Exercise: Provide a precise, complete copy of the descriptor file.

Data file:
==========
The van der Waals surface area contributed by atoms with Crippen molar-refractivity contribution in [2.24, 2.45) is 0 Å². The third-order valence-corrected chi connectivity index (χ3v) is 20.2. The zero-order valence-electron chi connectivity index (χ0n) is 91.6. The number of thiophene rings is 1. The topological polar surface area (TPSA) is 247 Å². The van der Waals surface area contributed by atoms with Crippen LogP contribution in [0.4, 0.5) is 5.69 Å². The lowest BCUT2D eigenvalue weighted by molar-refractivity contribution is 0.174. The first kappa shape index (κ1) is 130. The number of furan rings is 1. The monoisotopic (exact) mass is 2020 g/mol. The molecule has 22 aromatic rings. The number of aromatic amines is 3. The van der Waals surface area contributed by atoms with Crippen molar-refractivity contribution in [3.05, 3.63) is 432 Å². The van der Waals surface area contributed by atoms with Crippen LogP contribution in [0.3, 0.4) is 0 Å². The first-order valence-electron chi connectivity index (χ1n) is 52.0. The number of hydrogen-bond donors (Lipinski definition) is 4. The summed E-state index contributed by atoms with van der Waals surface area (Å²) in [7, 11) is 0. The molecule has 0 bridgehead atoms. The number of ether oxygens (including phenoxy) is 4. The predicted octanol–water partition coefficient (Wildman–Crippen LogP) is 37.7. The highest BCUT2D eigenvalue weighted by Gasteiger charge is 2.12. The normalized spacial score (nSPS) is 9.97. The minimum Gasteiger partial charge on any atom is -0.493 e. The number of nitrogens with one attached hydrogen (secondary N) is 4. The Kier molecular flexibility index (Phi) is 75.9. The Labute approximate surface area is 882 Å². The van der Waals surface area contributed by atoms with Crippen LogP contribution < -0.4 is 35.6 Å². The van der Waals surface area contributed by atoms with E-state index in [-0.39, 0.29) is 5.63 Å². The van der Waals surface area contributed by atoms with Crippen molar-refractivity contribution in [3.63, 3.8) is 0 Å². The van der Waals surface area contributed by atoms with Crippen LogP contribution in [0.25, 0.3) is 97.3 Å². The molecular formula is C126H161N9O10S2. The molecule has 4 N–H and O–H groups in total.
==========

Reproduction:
The van der Waals surface area contributed by atoms with Crippen molar-refractivity contribution in [2.24, 2.45) is 0 Å². The third-order valence-corrected chi connectivity index (χ3v) is 20.2. The zero-order valence-electron chi connectivity index (χ0n) is 91.6. The number of thiophene rings is 1. The topological polar surface area (TPSA) is 247 Å². The van der Waals surface area contributed by atoms with Crippen LogP contribution in [0.4, 0.5) is 5.69 Å². The lowest BCUT2D eigenvalue weighted by molar-refractivity contribution is 0.174. The first kappa shape index (κ1) is 130. The number of furan rings is 1. The monoisotopic (exact) mass is 2020 g/mol. The molecule has 22 aromatic rings. The number of aromatic amines is 3. The van der Waals surface area contributed by atoms with Crippen molar-refractivity contribution in [3.05, 3.63) is 432 Å². The van der Waals surface area contributed by atoms with Crippen LogP contribution in [0.3, 0.4) is 0 Å². The first-order valence-electron chi connectivity index (χ1n) is 52.0. The number of hydrogen-bond donors (Lipinski definition) is 4. The summed E-state index contributed by atoms with van der Waals surface area (Å²) in [7, 11) is 0. The molecule has 0 bridgehead atoms. The number of ether oxygens (including phenoxy) is 4. The predicted octanol–water partition coefficient (Wildman–Crippen LogP) is 37.7. The highest BCUT2D eigenvalue weighted by Gasteiger charge is 2.12. The normalized spacial score (nSPS) is 9.97. The minimum Gasteiger partial charge on any atom is -0.493 e. The number of nitrogens with one attached hydrogen (secondary N) is 4. The Kier molecular flexibility index (Phi) is 75.9. The Labute approximate surface area is 882 Å². The van der Waals surface area contributed by atoms with Crippen LogP contribution < -0.4 is 35.6 Å². The van der Waals surface area contributed by atoms with E-state index in [-0.39, 0.29) is 5.63 Å². The van der Waals surface area contributed by atoms with Crippen molar-refractivity contribution in [3.63, 3.8) is 0 Å². The van der Waals surface area contributed by atoms with Crippen LogP contribution in [0.25, 0.3) is 97.3 Å². The molecular formula is C126H161N9O10S2. The molecule has 4 N–H and O–H groups in total.